3.2. Verification
In order to verify the influence of the decoupling approach on the calculation accuracy, firstly a batch reactor system of pyrite oxidation dissolution was taken as an example. In this system the pyrite was completely immersed in deionized water in a stirred vessel, which meant there was no need to consider the transport problem. The simulation results by both original approach and decoupling one were compared. The chemical parameters are shown in Table 2.

and are the equilibrium constant of (7) and (8), while , , and are reaction parameters of pyrite oxidative dissolution. Its reaction rate could be calculated by the following equation.where is solid phase surface area and is water volume; and are concentration of O_{2}(aq) and H^{+}.
The ratio of solid phase surface area to water volume was set as 3 dm^{−1} and simulated time was 10 days. The variation and error of pH value and Fe^{3+} concentration in two models are shown in Figure 1.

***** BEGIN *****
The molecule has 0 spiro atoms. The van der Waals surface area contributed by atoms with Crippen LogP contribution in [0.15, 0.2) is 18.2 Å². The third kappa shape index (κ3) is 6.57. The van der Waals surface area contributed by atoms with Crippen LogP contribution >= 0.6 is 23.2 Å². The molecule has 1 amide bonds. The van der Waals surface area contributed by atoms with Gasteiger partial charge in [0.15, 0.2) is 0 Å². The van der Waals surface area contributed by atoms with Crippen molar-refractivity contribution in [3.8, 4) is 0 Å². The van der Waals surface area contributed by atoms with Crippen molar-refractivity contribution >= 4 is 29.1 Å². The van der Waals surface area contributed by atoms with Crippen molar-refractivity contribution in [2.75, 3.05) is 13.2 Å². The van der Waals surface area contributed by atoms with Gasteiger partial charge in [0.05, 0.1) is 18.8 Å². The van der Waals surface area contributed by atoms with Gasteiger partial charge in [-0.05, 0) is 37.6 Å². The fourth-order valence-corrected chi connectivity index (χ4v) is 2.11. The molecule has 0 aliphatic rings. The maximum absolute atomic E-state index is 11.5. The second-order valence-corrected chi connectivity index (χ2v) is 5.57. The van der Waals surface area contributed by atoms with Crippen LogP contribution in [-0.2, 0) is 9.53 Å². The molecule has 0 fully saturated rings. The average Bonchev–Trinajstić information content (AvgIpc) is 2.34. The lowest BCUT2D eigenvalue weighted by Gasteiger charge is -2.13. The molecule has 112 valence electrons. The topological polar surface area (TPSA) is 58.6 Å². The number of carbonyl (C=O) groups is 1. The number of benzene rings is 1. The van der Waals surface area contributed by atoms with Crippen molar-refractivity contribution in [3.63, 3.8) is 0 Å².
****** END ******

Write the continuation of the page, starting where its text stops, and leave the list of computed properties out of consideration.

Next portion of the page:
It can be seen from Figure 1 that the results of two models are basically the same. Maximum relative error of pH value is −0.04725%, while the one of Fe^{3+} is 0.59542%, which means that decoupling approach has little effect on the accuracy of the calculation.
3.3. Comparison of Computational Efficiency
The decoupling approach not only simplified the reaction term but also reduced the number of unknown variables in the transport equations. As a result, the new transport model of each component should now be solvable with improved computational efficiency. Deionized water flows through a single smooth fracture of pyrite can be simplified to either a 1D or 2D parallel plate model with model parameters as shown in Table 3.

Initially the fracture was deemed to have been full of deionized water, with a constant flow velocity through the fracture. Without considering the change in the aperture size caused by dissolution, the distribution of aqueous species reached dynamic equilibrium, which can be regarded as a steady state. The two models were thus simulated. One of the two models involved transport of species and the original model was designated: the other involved transport of decoupled component and the decoupled model was designated.